Which contaminants have to be removed?

What materials are involved?

How large is the throughput?

Is the cleaning medium acting in a neutral way vis-a-vis the metal?

What is the surface geometry of the workpiece? Sheet metal or housings? With pockets, undercuts, or other hard-to-reach areas?

Is it an intermediate or a final cleaning step?

If it is intermediate cleaning, what is the next step in the manufacturing process, and what surface quality or condition is required for that process?

If it is a final cleaning step, must the surface be absolutely free of residues?

If a preservative coating is used, how long must the protection against corrosion last?

Evaluating alternatives for metal part cleaning

With the phaseout of 1,1,1-trichloroethane (also known as 1,1,1-tri or methyl chloroform) accelerated to Dec 31, 1995, manufacturers are more concerned than ever about finding alternative surface cleaning systems that are environmentally acceptable, safe to use, and effective.

Adding to this concern, provisions of the 1990 Clean Air Act and other federal and state regulations are making vapor degreasing with 1,1,1-tri and the disposal of spent cleaners increasingly costly. For instance, a labeling law for products manufactured with Class I ozone depleting substances (ODS) goes into effect May 15. A new law under The Energy Policy Act of 1992 increased the tax rate applied to ODS sold or used on or after Jan 1, 1993.

Although no single cleaner or process can serve as a drop-in replacement for 1,1,1-tri, alternative cleaning systems have come on the market. In fact, the number of chemistry and equipment options is abundant, requiring manufacturers to dedicate significant resources to analyze technology, economics, and environmental considerations, and possibly modify their operations to implement an alternative solution.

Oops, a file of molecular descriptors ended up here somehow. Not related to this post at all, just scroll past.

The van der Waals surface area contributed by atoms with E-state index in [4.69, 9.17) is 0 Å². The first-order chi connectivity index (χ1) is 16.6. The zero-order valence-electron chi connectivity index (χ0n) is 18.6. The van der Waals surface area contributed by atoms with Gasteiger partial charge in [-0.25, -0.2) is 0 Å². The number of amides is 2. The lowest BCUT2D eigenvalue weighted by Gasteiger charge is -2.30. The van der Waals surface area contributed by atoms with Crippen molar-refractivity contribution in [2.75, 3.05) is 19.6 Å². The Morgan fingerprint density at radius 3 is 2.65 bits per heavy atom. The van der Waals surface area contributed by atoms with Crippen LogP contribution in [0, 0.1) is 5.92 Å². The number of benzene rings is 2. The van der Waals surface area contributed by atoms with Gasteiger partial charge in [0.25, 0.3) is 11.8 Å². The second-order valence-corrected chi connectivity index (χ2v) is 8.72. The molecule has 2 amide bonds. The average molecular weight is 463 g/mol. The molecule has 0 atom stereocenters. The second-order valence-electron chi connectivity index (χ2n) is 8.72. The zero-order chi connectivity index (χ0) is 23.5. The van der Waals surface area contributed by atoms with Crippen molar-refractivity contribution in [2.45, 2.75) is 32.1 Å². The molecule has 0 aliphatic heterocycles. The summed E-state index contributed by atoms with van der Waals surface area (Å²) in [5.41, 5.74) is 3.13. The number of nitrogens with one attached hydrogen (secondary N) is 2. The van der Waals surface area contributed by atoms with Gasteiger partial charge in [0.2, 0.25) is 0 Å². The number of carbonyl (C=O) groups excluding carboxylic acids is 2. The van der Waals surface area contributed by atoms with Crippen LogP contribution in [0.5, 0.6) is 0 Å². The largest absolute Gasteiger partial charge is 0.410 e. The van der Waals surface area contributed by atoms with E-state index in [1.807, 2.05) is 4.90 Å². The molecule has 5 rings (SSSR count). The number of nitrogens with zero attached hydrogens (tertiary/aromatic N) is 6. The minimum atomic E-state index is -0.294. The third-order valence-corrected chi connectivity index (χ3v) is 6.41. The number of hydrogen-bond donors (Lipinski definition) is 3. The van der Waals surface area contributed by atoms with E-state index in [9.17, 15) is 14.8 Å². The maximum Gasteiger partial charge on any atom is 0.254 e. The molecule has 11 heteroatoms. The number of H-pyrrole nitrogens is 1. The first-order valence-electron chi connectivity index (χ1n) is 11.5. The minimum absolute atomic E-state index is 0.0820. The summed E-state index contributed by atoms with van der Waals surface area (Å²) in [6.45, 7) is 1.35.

With so many variables at work, wrong choices can lead to wasted time, money, and effort, as well as work flow interruptions and further environmental concerns. Clearly, the decision to convert to an alternative cleaning system must integrate the proper chemistry, equipment, and cleaning method.

The choices

Aqueous, semi-aqueous, and cold cleaning systems--in combination with the proper chemistries, equipment design, operating methods, TABULAR DATA OMITTED and cleaning mechanism--offer an effective, long-term solution to the 1,1,1-tri phaseout, while helping industry improve its overall environmental performance. While conversion to these systems requires a significant capital investment, the expenses are partially off-set by lower material and waste disposal costs.

The following provides an overview of these alternative cleaning systems:

Aqueous cleaning systems typically have three steps, but can have as many as five, particularly if the part is to receive a coating. First, a surfactant disperses the soil. The part then goes through one or more rinses and is oven dried.

The choice of cleaner and the number of steps necessary depend on the part, the soil to be removed, and the degree of cleanliness required. Different cleaners are required for different substrates, soils, and applications, making it more difficult to establish a universal aqueous system.